Thousands of supporters of firebrand Shia cleric Muqtada al-Sadr on Tuesday staged a funeral procession in Baghdad for four pro-Sadr demonstrators killed this weekend in clashes with security forces.
Funeral participants converged on a public square near eastern Baghdad’s Mohamed al-Qasim Bridge chanting slogans against government corruption and demanding reform of Iraqi state institutions.
The Iraqi authorities, meanwhile, stepped up security across the capital, closing all bridges leading to the Green Zone, which contains government buildings, parliament and foreign diplomatic missions.
Vehicles were also prevented from using the Mohamed al-Qasim highway leading to central Baghdad’s Tahrir Square -- the site of massive protests three days earlier that had preceded the deadly clashes.
On Saturday, thousands of al-Sadr supporters staged demonstrations in Tahrir Square to decry perceived government corruption and demand reform of Iraq’s official electoral commission.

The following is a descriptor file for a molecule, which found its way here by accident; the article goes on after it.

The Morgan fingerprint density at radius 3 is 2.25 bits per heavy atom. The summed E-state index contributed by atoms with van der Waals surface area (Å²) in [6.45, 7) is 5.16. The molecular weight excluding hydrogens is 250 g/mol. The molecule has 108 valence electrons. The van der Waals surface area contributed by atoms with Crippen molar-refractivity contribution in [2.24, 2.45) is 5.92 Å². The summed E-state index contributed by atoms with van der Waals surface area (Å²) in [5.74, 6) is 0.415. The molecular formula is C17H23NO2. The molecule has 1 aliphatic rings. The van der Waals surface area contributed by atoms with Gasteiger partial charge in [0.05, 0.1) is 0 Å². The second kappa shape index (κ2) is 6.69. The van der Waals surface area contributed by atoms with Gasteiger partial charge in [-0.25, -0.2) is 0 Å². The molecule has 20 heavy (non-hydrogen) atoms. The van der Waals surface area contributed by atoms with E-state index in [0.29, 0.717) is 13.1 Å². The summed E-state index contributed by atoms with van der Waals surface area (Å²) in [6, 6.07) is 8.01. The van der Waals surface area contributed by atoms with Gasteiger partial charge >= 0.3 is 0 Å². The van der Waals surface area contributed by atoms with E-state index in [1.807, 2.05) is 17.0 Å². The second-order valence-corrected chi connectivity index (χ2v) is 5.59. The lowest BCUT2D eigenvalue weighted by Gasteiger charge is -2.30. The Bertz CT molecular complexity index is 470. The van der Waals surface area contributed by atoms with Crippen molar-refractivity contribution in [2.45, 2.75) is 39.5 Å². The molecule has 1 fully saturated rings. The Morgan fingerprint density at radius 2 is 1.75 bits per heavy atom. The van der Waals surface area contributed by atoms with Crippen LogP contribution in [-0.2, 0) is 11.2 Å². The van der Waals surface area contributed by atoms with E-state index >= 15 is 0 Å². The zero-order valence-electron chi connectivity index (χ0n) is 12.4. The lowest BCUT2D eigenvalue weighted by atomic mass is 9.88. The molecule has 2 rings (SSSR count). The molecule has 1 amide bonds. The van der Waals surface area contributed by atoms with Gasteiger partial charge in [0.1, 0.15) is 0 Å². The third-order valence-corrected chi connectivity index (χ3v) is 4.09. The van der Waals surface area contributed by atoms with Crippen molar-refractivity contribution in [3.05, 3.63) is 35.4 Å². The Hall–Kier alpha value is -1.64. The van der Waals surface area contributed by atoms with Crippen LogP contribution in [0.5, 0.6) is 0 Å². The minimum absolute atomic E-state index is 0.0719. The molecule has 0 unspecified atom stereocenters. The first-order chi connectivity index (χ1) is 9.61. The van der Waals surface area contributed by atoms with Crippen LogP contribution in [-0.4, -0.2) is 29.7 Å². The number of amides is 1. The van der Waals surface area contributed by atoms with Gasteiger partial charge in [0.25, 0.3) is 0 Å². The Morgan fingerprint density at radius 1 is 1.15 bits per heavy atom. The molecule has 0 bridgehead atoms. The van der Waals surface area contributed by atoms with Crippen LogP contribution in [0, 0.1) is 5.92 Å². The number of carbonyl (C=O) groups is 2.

One police officer and four demonstrators were killed -- while some 320 others were injured -- in clashes that ensued after security forces tried to disperse demonstrators by force.
In recent weeks, al-Sadr has called for the formulation of a new electoral commission untainted by what he describes as "political and sectarian" bias.
Commission officials, however, reject the assertion, saying the body provides objective oversight of the country’s elections.
For the past year, al-Sadr’s supporters have staged numerous protests in Baghdad in an effort to pressure Prime Minister Hayder al-Abadi to appoint a government of apolitical "technocrats".
In a dramatic turn of events last summer, thousands of al-Sadr loyalists stormed Iraq’s parliament building in the Green Zone to press home their demands.
In mid-2015, parliament approved a sweeping raft of reforms ostensibly aimed at meeting popular demands for the elimination of government corruption and the streamlining of state bureaucracy.
Critics, however, including Iraq’s Sadrists, say most of the promised reforms have yet to be implemented.
Reporting by Ali Jawad; Writing by Ali H. M.Abo Rezeg